I would expect there to be a geometrical "projection" effect that alters the measured distance depending upon the angle of the line of measure with respect to a radius from a point source. The effect should diminish as you go further from the sources (so the wave fronts meet at a smaller angle (along the central line of antinodes they will become progressively more "vertical" with distance from the sources).

Here's a big drawing of an interference pattern. The wave peaks are shown as red circles, the troughs as blue circles. Lines of destructive interference (lines of nodes) are in black. Lines of constructive interference are in red. As you can see, the waves from the sources are more parallel when they meet further away from the sources.

Here's a diagram that illustrates what I meant by the geometrical projection effect: Successive wave peaks from a source S positioned at distance y above the central horizontal line of constructive interference meet the line at x1, x2, x3, and so on. It should be clear that x2-x1 is longer than x3-x2, and that neither is exactly equal to one wavelength. In fact, one wavelength would be equal to r2-r1, or r3-r2. Or two wavelengths would be equal to r3-r1.

Distances r1, r2, etc., should be fairly easy to measure. Perhaps if you can count peaks along the line of antinodes and measure the radial distances to the ends you can get a good estimate of the wavelength.

I understand the first picture you posted (with the different colors representing peaks and troughs). And whenever I put the ruler to the screen, I can always calculate the wavelength to be the same along antinodal or nodal lines, wherever I measure. This is not the case with the black and white picture. I do not get how to read the black and white picture. Can the black lines represent peak meeting peak or trough meeting trough? Then wavelength would be double the distance between two black lines.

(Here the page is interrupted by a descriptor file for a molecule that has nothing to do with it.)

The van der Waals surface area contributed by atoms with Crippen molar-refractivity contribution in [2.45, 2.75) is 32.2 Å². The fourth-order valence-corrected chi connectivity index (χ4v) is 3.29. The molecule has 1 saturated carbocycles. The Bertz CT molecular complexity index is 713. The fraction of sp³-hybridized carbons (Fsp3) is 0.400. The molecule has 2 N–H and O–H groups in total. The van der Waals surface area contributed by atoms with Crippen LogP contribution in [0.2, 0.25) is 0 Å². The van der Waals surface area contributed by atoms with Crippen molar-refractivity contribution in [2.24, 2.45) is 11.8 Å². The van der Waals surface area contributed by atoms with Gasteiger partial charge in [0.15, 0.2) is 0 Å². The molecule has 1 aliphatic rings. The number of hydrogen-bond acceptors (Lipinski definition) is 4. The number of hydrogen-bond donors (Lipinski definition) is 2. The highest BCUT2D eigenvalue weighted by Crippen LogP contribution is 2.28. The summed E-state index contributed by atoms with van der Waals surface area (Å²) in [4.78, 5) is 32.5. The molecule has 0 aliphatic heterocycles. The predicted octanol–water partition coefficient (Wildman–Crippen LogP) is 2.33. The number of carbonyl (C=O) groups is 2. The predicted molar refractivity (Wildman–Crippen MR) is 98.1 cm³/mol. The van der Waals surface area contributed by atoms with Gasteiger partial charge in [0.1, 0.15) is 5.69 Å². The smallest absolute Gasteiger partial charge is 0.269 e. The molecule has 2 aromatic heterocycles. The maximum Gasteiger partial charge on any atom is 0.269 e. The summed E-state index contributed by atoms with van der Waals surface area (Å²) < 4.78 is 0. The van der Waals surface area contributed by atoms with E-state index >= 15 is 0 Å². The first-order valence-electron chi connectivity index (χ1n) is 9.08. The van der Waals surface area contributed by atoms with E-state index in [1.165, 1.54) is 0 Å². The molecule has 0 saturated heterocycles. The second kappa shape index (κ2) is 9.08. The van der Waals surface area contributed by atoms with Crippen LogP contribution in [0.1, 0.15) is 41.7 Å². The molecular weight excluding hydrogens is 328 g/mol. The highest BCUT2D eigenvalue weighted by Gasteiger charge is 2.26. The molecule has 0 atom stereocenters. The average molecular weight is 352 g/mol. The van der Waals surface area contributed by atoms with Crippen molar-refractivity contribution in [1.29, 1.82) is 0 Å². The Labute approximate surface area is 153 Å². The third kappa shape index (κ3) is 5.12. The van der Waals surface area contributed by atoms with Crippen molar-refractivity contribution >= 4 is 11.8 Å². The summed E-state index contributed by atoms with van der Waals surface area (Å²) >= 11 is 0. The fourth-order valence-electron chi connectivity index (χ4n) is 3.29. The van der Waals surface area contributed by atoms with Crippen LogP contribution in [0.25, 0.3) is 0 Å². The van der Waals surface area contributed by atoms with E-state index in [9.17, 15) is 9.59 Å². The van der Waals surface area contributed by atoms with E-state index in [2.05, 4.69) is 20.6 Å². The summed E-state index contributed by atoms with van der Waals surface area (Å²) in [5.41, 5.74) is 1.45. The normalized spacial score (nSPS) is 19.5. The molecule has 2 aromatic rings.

I still don't get why wavelength is different whenever I try to measure it in my textbook.

It says:
a) Measure the wavelength of the waves, the distance between the sources, and the path distance from each of the sources to point P. Show complete calculation for wavelength.
b) Choose any point on any antinodal line and show complete calculation for wavelength.

Should I get the same answer for a and b?

the distance between the sources, and the path distance from each of the sources to point P. Show complete calculation for wavelength.
I enlarged your photo and took measurements. I calculated λ as the path difference to first bright fringe off the central maximum (imagining a screen located along the right side of the photo). The result matches what I find with direct measurement between any two bright concentric circles.

So if as you say the book's answer is double this, then it seems the book must be wrong. Last edited:
That isn't the interference pattern. I just found one similar on the internet to show what it looks like. Its black and white instead of actually showing the waves like the picture gneill posted. But I need to know: Is the calculated wavelength for part a) supposed to be the same as part b)? Because I am not getting the same wavelength when I do measurements.

So here we are worrying about not the interference pattern. Great. Well, you did try to warn us ("looks like this")...

Could you do us all and yourself a favour and fill in the following:

## The Attempt at a Solution

please be as complete as possible.